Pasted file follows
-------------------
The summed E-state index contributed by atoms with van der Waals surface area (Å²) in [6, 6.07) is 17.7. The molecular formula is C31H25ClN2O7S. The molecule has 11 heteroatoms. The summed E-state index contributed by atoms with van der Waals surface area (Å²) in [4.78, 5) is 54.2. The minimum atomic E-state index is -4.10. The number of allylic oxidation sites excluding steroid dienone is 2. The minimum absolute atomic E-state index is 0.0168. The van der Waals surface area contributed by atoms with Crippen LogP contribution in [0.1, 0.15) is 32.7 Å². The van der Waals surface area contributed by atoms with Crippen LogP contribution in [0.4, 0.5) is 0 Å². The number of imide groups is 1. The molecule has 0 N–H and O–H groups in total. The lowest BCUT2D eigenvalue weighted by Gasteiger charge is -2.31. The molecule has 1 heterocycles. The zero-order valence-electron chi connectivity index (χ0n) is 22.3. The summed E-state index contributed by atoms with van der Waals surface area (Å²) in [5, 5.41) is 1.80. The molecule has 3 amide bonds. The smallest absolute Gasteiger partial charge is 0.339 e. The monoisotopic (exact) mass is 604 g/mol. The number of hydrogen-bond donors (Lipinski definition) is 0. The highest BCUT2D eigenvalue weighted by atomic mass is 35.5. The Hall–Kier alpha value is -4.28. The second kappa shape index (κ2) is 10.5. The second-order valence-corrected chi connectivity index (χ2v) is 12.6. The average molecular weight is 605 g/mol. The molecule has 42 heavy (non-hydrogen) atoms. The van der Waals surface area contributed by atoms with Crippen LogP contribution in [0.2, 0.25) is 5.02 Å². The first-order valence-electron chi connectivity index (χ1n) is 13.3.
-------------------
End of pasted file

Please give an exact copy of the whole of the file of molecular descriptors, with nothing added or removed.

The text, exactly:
The summed E-state index contributed by atoms with van der Waals surface area (Å²) in [6, 6.07) is 17.7. The molecular formula is C31H25ClN2O7S. The molecule has 11 heteroatoms. The summed E-state index contributed by atoms with van der Waals surface area (Å²) in [4.78, 5) is 54.2. The minimum atomic E-state index is -4.10. The number of allylic oxidation sites excluding steroid dienone is 2. The minimum absolute atomic E-state index is 0.0168. The van der Waals surface area contributed by atoms with Crippen LogP contribution in [0.1, 0.15) is 32.7 Å². The van der Waals surface area contributed by atoms with Crippen LogP contribution in [0.4, 0.5) is 0 Å². The number of imide groups is 1. The molecule has 0 N–H and O–H groups in total. The lowest BCUT2D eigenvalue weighted by Gasteiger charge is -2.31. The molecule has 1 heterocycles. The zero-order valence-electron chi connectivity index (χ0n) is 22.3. The summed E-state index contributed by atoms with van der Waals surface area (Å²) in [5, 5.41) is 1.80. The molecule has 3 amide bonds. The smallest absolute Gasteiger partial charge is 0.339 e. The monoisotopic (exact) mass is 604 g/mol. The number of hydrogen-bond donors (Lipinski definition) is 0. The highest BCUT2D eigenvalue weighted by atomic mass is 35.5. The Hall–Kier alpha value is -4.28. The second kappa shape index (κ2) is 10.5. The second-order valence-corrected chi connectivity index (χ2v) is 12.6. The average molecular weight is 605 g/mol. The molecule has 42 heavy (non-hydrogen) atoms. The van der Waals surface area contributed by atoms with Crippen LogP contribution in [0.2, 0.25) is 5.02 Å². The first-order valence-electron chi connectivity index (χ1n) is 13.3.